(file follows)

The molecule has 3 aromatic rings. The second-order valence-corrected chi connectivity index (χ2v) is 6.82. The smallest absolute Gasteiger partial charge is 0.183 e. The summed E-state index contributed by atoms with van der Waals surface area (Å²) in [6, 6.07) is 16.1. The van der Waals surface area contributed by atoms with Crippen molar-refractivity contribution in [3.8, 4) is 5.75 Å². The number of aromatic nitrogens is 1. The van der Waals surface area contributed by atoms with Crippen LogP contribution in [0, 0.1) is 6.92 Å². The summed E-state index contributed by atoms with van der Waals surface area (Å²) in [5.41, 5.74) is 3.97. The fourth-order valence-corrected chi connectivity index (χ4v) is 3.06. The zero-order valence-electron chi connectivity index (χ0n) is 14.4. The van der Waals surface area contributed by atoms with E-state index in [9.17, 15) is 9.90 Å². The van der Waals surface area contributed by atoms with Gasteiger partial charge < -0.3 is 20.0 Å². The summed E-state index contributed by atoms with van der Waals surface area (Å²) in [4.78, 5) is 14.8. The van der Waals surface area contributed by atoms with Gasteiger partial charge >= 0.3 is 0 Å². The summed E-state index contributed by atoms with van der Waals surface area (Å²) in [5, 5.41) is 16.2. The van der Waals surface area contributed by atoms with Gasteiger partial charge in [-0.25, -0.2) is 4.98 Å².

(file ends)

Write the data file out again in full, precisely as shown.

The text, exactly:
The molecule has 3 aromatic rings. The second-order valence-corrected chi connectivity index (χ2v) is 6.82. The smallest absolute Gasteiger partial charge is 0.183 e. The summed E-state index contributed by atoms with van der Waals surface area (Å²) in [6, 6.07) is 16.1. The van der Waals surface area contributed by atoms with Crippen molar-refractivity contribution in [3.8, 4) is 5.75 Å². The number of aromatic nitrogens is 1. The van der Waals surface area contributed by atoms with Crippen LogP contribution in [0, 0.1) is 6.92 Å². The summed E-state index contributed by atoms with van der Waals surface area (Å²) in [5.41, 5.74) is 3.97. The fourth-order valence-corrected chi connectivity index (χ4v) is 3.06. The zero-order valence-electron chi connectivity index (χ0n) is 14.4. The van der Waals surface area contributed by atoms with E-state index in [9.17, 15) is 9.90 Å². The van der Waals surface area contributed by atoms with Gasteiger partial charge < -0.3 is 20.0 Å². The summed E-state index contributed by atoms with van der Waals surface area (Å²) in [4.78, 5) is 14.8. The van der Waals surface area contributed by atoms with Gasteiger partial charge >= 0.3 is 0 Å². The summed E-state index contributed by atoms with van der Waals surface area (Å²) in [5, 5.41) is 16.2. The van der Waals surface area contributed by atoms with Gasteiger partial charge in [-0.25, -0.2) is 4.98 Å².